- Use of Google street view/maps/satellite imagery to help verify the locations in a video.
- Consultation of other news sources or validated user content to conﬁrm events in a video happened as they were described.
- Examination of key features in a video such as weather and background landscape to see if they match known facts on the ground.
- Translation of every word that comes with a video for additional context.
- Monitoring social media traffic to see who is sharing the content and what questions are being asked about it.
- Develop and maintain relationships with people within the community around the story.
In conjunction with the recent BBC Social Media Summit, a reporter with the user-generated content “Hub” in the BBC Newsroom in London published a blog post about the ways that group works to verify video content. Note how some of these tips align with Little’s offering:
Referencing locations against maps and existing images from, in particular, geo-located ones. Working with our colleagues in BBC Arabic and BBC Monitoring to ascertain that accents and language are correct for the location. Searching for the original source of the upload/sequences as an indicator of date. Examining weather reports and shadows to confirm that the conditions shown fit with the claimed date and time. Maintaining lists of previously verified material to act as reference for colleagues covering the stories. Checking weaponry, vehicles and licence plates against those known for the given country.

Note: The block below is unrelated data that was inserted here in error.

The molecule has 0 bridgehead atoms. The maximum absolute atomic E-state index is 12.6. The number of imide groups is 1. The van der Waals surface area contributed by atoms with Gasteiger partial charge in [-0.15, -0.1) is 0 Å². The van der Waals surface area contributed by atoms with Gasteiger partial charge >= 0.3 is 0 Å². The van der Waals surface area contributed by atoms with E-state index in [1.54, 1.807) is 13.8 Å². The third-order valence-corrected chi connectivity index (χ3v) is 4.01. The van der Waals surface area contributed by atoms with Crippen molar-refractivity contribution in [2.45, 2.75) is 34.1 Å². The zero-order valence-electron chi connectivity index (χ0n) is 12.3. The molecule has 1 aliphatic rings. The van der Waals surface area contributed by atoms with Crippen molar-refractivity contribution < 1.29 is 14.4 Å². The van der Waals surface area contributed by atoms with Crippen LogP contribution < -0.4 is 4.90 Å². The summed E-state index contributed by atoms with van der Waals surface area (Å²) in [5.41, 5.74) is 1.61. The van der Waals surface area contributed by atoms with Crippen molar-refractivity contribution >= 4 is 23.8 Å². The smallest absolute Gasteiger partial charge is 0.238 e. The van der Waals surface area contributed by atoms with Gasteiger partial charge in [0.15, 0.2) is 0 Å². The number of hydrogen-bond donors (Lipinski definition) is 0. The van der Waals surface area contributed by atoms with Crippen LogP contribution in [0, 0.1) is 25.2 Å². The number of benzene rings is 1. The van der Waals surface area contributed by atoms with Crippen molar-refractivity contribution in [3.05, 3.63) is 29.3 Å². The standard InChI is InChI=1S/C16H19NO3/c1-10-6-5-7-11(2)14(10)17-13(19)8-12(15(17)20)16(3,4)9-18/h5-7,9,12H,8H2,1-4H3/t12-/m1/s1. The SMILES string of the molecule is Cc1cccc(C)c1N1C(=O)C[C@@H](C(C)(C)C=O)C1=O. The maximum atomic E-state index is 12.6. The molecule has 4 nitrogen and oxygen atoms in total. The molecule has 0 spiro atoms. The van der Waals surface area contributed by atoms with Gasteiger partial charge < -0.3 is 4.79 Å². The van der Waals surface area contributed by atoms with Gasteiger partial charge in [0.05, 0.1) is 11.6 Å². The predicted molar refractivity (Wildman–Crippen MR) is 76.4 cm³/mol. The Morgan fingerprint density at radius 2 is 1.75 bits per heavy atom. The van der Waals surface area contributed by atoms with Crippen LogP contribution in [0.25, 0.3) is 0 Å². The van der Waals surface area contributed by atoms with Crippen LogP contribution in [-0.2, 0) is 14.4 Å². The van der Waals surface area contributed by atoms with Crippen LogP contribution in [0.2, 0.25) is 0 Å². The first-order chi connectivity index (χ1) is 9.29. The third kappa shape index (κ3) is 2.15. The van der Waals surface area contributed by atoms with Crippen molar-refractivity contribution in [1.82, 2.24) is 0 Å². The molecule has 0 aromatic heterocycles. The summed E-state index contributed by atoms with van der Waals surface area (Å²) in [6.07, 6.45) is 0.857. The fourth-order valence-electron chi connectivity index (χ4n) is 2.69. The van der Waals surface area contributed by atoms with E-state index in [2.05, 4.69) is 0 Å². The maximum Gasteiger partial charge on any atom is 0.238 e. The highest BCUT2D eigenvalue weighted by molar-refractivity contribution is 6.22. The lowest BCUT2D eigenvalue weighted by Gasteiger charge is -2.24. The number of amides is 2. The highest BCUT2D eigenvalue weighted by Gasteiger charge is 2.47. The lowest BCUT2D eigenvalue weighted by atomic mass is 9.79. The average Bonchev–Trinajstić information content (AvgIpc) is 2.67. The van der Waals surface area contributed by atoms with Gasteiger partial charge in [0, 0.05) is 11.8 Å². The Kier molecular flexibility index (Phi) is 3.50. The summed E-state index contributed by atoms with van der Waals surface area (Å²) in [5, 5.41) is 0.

I recently wrote about how NPR’s senior strategist engages in real-time verification and curation to track events in the Middle East. Carvin’s work has been celebrated widely, and there are lots of lessons for journalists in the way he has cultivated sources on Twitter and elsewhere and transformed his Twitter account into an invaluable newswire.